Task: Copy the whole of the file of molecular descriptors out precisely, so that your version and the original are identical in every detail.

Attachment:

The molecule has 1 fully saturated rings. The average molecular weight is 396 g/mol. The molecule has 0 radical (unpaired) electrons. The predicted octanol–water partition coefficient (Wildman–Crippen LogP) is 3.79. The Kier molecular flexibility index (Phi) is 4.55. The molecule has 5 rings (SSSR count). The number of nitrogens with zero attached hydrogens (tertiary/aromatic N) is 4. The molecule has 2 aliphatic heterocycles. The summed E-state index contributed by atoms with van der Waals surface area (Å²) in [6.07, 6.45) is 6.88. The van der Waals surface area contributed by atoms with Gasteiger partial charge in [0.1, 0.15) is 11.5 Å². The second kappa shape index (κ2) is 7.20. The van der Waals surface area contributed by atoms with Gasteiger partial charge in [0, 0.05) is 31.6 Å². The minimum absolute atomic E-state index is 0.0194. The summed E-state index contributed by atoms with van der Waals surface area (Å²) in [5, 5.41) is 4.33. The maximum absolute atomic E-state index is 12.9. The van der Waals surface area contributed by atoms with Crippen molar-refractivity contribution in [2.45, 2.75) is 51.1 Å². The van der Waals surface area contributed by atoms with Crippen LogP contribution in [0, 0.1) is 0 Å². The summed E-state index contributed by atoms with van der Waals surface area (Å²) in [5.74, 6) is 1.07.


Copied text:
The molecule has 1 fully saturated rings. The average molecular weight is 396 g/mol. The molecule has 0 radical (unpaired) electrons. The predicted octanol–water partition coefficient (Wildman–Crippen LogP) is 3.79. The Kier molecular flexibility index (Phi) is 4.55. The molecule has 5 rings (SSSR count). The number of nitrogens with zero attached hydrogens (tertiary/aromatic N) is 4. The molecule has 2 aliphatic heterocycles. The summed E-state index contributed by atoms with van der Waals surface area (Å²) in [6.07, 6.45) is 6.88. The van der Waals surface area contributed by atoms with Gasteiger partial charge in [0.1, 0.15) is 11.5 Å². The second kappa shape index (κ2) is 7.20. The van der Waals surface area contributed by atoms with Gasteiger partial charge in [0, 0.05) is 31.6 Å². The minimum absolute atomic E-state index is 0.0194. The summed E-state index contributed by atoms with van der Waals surface area (Å²) in [5, 5.41) is 4.33. The maximum absolute atomic E-state index is 12.9. The van der Waals surface area contributed by atoms with Crippen molar-refractivity contribution in [2.45, 2.75) is 51.1 Å². The van der Waals surface area contributed by atoms with Crippen LogP contribution in [0, 0.1) is 0 Å². The summed E-state index contributed by atoms with van der Waals surface area (Å²) in [5.74, 6) is 1.07.